Our capabilities that we are developing in the field, I think are generally applicable, particularly because we have strong rooftop applications expertise. At the moment, we are focused on a low load bearing roots, which we think is a very significant part of the market. In general, it’s about 20% of the market. But if you look in markets like France and Southern California, this is a large part of the commercial rooftop market. In fact, the French market is estimated about 70% to 80% of commercial rooftops are these low load-bearing roofs. So our focus right now is to be able to go to where our product is differentiated. We’ve got excellent applications expertise on the roof and would be able to sell our differentiation into these markets getting higher ASPs.

Jesse Pichel – Piper Jaffray

Your competitor just reported numbers and really is appealing for health, while the administration is trying to create jobs. You are in Michigan, and obviously unemployment is an issue. And just about the last four or five sitting presidents have visited your facility. What is the administration doing there to create a domestic industry because everything you’re talking about is really overseas at this point? That was France and Italy.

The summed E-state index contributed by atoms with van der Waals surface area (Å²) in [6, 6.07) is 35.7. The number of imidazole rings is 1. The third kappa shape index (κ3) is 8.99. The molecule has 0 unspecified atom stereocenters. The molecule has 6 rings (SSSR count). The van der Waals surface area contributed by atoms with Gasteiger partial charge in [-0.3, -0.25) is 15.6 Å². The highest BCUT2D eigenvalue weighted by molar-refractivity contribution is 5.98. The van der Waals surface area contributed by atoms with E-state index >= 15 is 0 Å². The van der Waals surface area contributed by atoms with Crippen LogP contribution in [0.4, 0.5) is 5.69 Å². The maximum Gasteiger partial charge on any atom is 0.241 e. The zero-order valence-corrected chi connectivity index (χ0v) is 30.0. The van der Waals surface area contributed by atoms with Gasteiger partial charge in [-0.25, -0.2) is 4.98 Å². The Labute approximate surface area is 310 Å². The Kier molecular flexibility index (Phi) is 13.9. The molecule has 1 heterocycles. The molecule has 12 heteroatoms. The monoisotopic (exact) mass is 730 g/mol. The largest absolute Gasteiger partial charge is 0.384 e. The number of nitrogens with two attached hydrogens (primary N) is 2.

Jesse Pichel – Piper Jaffray

Yes, your points are very voltaic. And our strong shoe is in France and Italy. And it’s a lot because of our involvement with the governments and our ability to be responsive. The rhetoric that we’ve had in our conversations with folks both in the state as well as in Washington DC are always very positive. They are very encouraging. There is some frustration on our part because we’ve seen incentives moving very slow. An example, our DOE loan guarantee program, which those of you that may follow that, we passed through the first phase of that and quite successfully. However, things are slow. Our democratic process, we have a lot of respect in, but at the same time, we would love to see things accelerate and we are working very actively to try to get things accelerated.

Jesse Pichel – Piper Jaffray

Okay. Thank you very much.

Operator

Your next question comes from the line of Satya Kumar from Credit Suisse.

Satya Kumar – Credit Suisse

Yes. Hi, thanks. Did you say that there was any project phase at all in the December quarter?

Mark Morelli

I’m sorry, Satya, can you repeat that question again?

Satya Kumar – Credit Suisse